Fanny Crosby is such a notable hymnist, it is hard to exaggerate her musical impact and her broader life’s influence on Christian faith expression. What brought Fanny to the point where she resided in 1886, and what carried her forward, is not a mystery. A 66-year-old who’d already written thousands of words in tunes and poems, both secularly and in Christian circles, could have been content to stand in place. Yet, that was not in Crosby’s character. She was, in her mid-60s, in the midst of a re-dedication of herself to helping the poor in one of America’s worst slums – New York’s Manhattan. And she didn’t just visit the area and then leave it daily for more comfortable surroundings. She lived there, among those who needed and probably were inspired by her example. So, it’s not difficult to imagine, though the precise circumstances of “Sing On…” are not recorded, that Fanny was communicating something she thought would resonate with her neighbors and fellow believers. We’re all ‘pilgrims’, you can hear her saying in her three verses, and not just struggling, muddling-through pilgrims, but ‘joyful ‘ ones because we can see that light at the opposite end of where we are. Imagine being in a gray, dirty urban area, inhabited by long faces, disease, and day-to-day scuffles just to stay alive. Poverty is a given, and handouts in the various street missions in this pitiable New York borough are absolutely necessary for many. Fanny not only probably helped provide some of the food these people needed, she also gave those who shared her faith a sturdy place to make their stand. It must have made a difference to those in the slum who knew her, and from what perspective she wrote.
She may have been blind, but Fanny Crosby saw just what her neighbors needed. Our neighborhoods are ugly, in multiple ways, and that hasn’t changed in the 100+ years since Fanny wrote her words. She did her part to help those imprisoned there, but not so much by cleaning up things. No, Fanny said look through this garbage-strewn street, as if through a mental telescope, and gaze in wonderment at the sight over there. Let its beauty and certainty for you gird your being. This 66-year old had her own shortcomings, physically, so for her to say ‘It’s gonna be incredible where I’m heading’ was a testimony that spoke to others in the same boat. Which way are you looking?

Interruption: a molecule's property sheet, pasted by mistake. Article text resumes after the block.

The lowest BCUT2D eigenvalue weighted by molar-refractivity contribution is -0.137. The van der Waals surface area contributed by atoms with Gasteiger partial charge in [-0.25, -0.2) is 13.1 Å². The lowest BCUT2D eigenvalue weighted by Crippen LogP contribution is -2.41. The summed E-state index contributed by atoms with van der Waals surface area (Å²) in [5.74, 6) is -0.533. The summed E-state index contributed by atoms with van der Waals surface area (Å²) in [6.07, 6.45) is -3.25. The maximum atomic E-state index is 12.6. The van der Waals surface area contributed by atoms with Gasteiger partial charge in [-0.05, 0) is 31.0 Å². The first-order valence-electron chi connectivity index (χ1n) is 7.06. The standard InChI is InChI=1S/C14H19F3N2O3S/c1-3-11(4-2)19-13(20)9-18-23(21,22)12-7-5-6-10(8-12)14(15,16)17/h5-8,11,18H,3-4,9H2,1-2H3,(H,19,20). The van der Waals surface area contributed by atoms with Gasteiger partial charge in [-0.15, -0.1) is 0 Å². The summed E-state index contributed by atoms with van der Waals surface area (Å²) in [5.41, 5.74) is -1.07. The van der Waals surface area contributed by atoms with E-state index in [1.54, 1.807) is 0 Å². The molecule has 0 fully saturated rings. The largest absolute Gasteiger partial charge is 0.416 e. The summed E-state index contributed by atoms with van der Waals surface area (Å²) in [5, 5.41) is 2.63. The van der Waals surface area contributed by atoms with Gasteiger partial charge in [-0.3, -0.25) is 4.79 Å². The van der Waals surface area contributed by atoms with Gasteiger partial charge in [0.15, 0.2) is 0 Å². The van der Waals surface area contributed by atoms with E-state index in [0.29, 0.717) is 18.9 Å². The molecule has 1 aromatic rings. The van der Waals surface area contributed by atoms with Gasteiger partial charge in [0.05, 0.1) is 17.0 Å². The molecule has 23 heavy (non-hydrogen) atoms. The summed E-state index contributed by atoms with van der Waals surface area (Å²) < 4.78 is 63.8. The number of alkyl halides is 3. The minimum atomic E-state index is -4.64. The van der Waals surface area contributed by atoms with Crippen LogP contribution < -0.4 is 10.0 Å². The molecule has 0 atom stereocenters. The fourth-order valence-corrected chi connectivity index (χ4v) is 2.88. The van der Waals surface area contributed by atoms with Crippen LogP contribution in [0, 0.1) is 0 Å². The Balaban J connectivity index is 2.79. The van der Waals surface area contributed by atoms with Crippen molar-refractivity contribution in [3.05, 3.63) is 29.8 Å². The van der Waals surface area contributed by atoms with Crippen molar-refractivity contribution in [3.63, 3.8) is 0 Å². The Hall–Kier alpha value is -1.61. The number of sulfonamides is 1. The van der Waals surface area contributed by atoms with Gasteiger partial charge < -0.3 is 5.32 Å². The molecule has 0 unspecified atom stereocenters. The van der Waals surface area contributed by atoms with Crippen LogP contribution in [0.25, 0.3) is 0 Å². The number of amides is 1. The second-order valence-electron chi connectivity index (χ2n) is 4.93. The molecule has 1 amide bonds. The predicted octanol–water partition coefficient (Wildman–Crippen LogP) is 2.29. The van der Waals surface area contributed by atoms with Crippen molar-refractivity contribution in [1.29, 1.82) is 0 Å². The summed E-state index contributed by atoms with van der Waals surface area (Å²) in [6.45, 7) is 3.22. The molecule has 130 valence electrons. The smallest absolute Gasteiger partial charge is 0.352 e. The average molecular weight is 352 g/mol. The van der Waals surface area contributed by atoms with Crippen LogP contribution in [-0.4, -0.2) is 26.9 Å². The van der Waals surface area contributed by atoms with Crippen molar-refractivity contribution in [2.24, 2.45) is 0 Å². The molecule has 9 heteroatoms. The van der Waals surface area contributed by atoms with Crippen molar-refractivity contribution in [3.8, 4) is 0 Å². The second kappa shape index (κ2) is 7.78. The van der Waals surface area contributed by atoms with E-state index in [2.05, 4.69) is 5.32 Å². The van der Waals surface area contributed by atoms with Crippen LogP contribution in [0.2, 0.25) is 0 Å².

Sunday, November 27, 2016
Someone says ‘He was a kid!’ At least, initially, this would be the first-blush reaction when information surfaces that the words and music to a song are attributed to a boy who was no older than twelve. Was it his only song? Did Bob Hudson write other tunes, other than “Humble Thyself (also known as Humble Yourself) that appeared in print by 1978? What could one surmise from what Bob wrote, and especially so if no other information were known about him? Bob Hudson may be virtually anonymous, but if he’s reached the age of 50 years (as of 2016), surely someone somewhere has discovered, or at least asked him, what transpired in the life of a boy that made “Humble Thyself” the result. Did he maybe look at Saint Humility (pictured here, painted by Lorenzetti in 1341) to gain inspiration for what he wrote?
Bob Hudson may be the same person born in 1966 to whom the song is credited in the one source this blogger found regarding this simple song about humility and a Christian’s core beliefs. Where he was and what he was doing are mysteries, but at least he didn’t leave his fellow believers wondering what he was thinking. We have his words. They have a simplicity that’s elemental to the song’s message. Humbling oneself presupposes that you do not become complex in telling others how you’re doing this – and Bob sticks to his song’s titular directive. Whether he composed the additional verses (two, three, and four) that sum up what a Christian believer does to express himself is also unknown, but if he did, they too say some things powerfully, and yet plainly, about what he thought at the time. It was in perhaps the mid-1970s or a little thereafter, and Bob evidently had a great respect for God, which told him he should hold Him in awe and act humbly as a believer in order to experience His blessing (v 1). He wasn’t a weak, scared, puppy-like creature, but someone whom we could speculate learned his attitude and behavior from adult role models – parents, teachers, or church leaders, perhaps. They would have been the ones to instill in him principles regarding Jesus’ identity, including the life-and-death meaning He holds for the Christian (v.2). Everyone needs what He offers, so amply expressed in Newton’s hymn (Amazing Grace), and paraphrased by Bob (v.3). And, even as a boy, Bob looked forward to eternity (v.4) That’s really all one needs, what Bob had learned by age 12, and what he said in four short verses.
It would be interesting to meet and know Bob Hudson. And yet, there’s still more that is intriguing about this anonymous fellow that we can deduce from his song, before we meet him. His reverence for God is also suggested in the key signature of “Humble Yourself”. It’s an E-minor chord that Hudson leans upon for his musical foundation. Interesting, huh? That’s not a routine journey for the musician, particularly a juvenile, but maybe it shows he was serious about being truly genuine with his expression – to fear God in his innermost self. What better way musically to accomplish this. Bob was being taught well, and he knew something about honoring his Creator that wasn’t so immature. Jesus said, ‘Let the children come…’ (Luke 18:15-17). Bob may have heard this too.
The following site indicates the author-composer was born in 1966, and the song copyrighted in 1978: http://www.hymnary.org/person/Hudson_B